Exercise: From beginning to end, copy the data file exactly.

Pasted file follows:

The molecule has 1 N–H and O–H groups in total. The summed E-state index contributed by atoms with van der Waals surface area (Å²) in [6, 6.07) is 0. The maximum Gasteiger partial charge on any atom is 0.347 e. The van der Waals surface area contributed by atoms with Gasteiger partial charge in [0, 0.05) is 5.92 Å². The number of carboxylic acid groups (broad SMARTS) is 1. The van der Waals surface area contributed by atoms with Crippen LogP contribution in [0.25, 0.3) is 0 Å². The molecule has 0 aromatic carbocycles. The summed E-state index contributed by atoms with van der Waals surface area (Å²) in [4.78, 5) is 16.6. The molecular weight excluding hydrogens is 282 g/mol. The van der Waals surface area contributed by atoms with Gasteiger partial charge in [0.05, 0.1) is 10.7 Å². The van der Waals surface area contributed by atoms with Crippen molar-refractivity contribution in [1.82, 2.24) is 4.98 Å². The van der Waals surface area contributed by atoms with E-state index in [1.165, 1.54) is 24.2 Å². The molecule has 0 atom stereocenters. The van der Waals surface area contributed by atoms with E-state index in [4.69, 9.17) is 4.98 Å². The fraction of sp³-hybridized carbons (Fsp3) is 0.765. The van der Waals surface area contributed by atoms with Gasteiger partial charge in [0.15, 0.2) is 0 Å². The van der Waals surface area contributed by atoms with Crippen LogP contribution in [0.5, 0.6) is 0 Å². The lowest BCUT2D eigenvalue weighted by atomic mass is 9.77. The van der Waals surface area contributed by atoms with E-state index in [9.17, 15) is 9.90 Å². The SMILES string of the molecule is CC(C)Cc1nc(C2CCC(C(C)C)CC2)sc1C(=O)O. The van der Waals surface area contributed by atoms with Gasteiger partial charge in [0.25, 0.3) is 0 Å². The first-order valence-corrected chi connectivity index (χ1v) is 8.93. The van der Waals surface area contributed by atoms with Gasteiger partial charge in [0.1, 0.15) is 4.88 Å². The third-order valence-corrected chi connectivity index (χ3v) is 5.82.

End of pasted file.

The molecule has 1 N–H and O–H groups in total. The summed E-state index contributed by atoms with van der Waals surface area (Å²) in [6, 6.07) is 0. The maximum Gasteiger partial charge on any atom is 0.347 e. The van der Waals surface area contributed by atoms with Gasteiger partial charge in [0, 0.05) is 5.92 Å². The number of carboxylic acid groups (broad SMARTS) is 1. The van der Waals surface area contributed by atoms with Crippen LogP contribution in [0.25, 0.3) is 0 Å². The molecule has 0 aromatic carbocycles. The summed E-state index contributed by atoms with van der Waals surface area (Å²) in [4.78, 5) is 16.6. The molecular weight excluding hydrogens is 282 g/mol. The van der Waals surface area contributed by atoms with Gasteiger partial charge in [0.05, 0.1) is 10.7 Å². The van der Waals surface area contributed by atoms with Crippen molar-refractivity contribution in [1.82, 2.24) is 4.98 Å². The van der Waals surface area contributed by atoms with E-state index in [1.165, 1.54) is 24.2 Å². The molecule has 0 atom stereocenters. The van der Waals surface area contributed by atoms with E-state index in [4.69, 9.17) is 4.98 Å². The fraction of sp³-hybridized carbons (Fsp3) is 0.765. The van der Waals surface area contributed by atoms with Gasteiger partial charge in [0.15, 0.2) is 0 Å². The van der Waals surface area contributed by atoms with Crippen LogP contribution in [0.5, 0.6) is 0 Å². The lowest BCUT2D eigenvalue weighted by atomic mass is 9.77. The van der Waals surface area contributed by atoms with E-state index in [9.17, 15) is 9.90 Å². The SMILES string of the molecule is CC(C)Cc1nc(C2CCC(C(C)C)CC2)sc1C(=O)O. The van der Waals surface area contributed by atoms with Gasteiger partial charge in [0.25, 0.3) is 0 Å². The first-order valence-corrected chi connectivity index (χ1v) is 8.93. The van der Waals surface area contributed by atoms with Gasteiger partial charge in [0.1, 0.15) is 4.88 Å². The third-order valence-corrected chi connectivity index (χ3v) is 5.82.